Salsas That Cook is a breakthrough in contemporary American cooking. Here, Mexico's classic salsas get put to work in our kitchens in the same way we use a variety of international condiments, from teriyaki sauce to balsamic vinegar, to enliven and redefine the flavor of many American favorites. While most of us have enjoyed salsas as chip dips, salsas show great versatility when weaving complex flavor into simple dishes, from pasta to potatoes to meats, fish and vegetables.
Salsas embody the essence of Mexican flavor: the lusciousness of slow-roasted tomatoes, the full-flavored spice of chiles, the fragrance of cilantro and the mellow sweetness of garlic. Rick Bayless, the country's leading progenitor of real Mexican cooking, writes the six salsa recipes with such detail and personality that even beginning cooks will turn out masterful creations.
The uniqueness of this book, though, is in the way these six salsas are used. Here they give their pizzazz to chile-glazed roast chicken, grilled pork tenderloin and seared sea scallops with jalapeño cream. Familiar Mexican favorites have always used salsas for vitality, and many are here, from tangy guacamole to tortilla soup and grilled chicken tacos. In Salsas That Cook, the magic of Mexico transcends all borders. More info
| Authentic Mexican 20th Anniversary Ed: Regional Cooking from the Heart of Mexico
Americans have at last discovered Mexico's passion for exciting food. We've fallen in love with the great Mexican combination of rich, earthy flavors and casual, festive dining. But we don't begin to imagine how sumptuous and varied the cooking of Mexico really is.
After ten years of loving exploration, Rick Bayless, together with his wife, Deann, gave us Authentic Mexican, this now classic, easy-to-use compendium of our southern neighbor's cooking.
This all-embracing cookbook offers the full range of dishes, from poultry, meat, fish, rice, beans, and vegetables to eggs, snacks made of corn masa, tacos, turnovers, enchiladas and their relatives, tamales, and moles, ending with desserts, sweets, and beverages. There are irresistible finger foods such as Yucatecan marinated shrimp tacos and crispy cheese-filled masa turnovers; spicy corn chowder and chorizo sausage with melted cheese will start off a special dinner; you will find mole poblano, charcoal-grilled pork in red-chile adobo, and marinated fish steamed in banana leaves for those times when you want to celebrate; and exotic ice creams, caramel custards, and pies to top off any meal. There's even a section devoted to refreshing coolers, rich chocolate drinks, and a variety of tequila-laced cocktails.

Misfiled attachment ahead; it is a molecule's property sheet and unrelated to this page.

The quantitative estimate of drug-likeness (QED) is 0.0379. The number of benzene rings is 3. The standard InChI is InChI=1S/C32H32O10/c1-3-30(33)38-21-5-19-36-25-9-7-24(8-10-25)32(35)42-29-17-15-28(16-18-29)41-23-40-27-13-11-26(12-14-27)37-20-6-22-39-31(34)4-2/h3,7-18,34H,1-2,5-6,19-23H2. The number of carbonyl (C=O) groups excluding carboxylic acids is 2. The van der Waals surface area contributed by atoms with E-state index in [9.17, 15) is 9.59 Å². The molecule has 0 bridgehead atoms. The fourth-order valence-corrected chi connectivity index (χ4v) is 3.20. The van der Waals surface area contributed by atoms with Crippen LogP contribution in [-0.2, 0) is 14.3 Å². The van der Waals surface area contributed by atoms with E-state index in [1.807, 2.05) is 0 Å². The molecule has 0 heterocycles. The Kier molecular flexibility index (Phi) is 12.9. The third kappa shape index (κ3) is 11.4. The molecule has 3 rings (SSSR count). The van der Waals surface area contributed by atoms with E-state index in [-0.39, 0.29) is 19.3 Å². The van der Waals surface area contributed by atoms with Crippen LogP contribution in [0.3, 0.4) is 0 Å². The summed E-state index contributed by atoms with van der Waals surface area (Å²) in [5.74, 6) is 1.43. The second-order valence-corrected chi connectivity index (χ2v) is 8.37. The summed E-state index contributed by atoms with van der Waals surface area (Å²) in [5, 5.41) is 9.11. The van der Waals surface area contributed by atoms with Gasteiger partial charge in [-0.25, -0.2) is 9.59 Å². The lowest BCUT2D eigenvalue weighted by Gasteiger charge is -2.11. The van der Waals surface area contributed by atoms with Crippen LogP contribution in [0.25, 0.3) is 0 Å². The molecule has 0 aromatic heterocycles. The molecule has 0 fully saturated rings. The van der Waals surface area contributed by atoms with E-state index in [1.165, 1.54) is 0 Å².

The master recipes feature all the pointers you'll need for re-creating genuine Mexican textures and flavors in a North American kitchen. Menu suggestions and timing and advance-preparation tips make these dishes perfectly convenient for today's working families. And traditional and contemporary variations accompany each recipe, allowing the cook to substitute and be creative.
Rick and Deann Bayless traveled more than thirty-five thousand miles investigating the six distinct regions of Mexico and learning to prepare what they found. From town to town, recipe by recipe, they personally introduce you to Mexico's cooks, their kitchens, their markets, and their feasts.
If, like the rest of us, you have a growing love for Mexican food, the reliable recipes in this book and the caring, personal presentation by Rick and Deann Bayless will provide meal after meal of pure pleasure for your family and friends. More info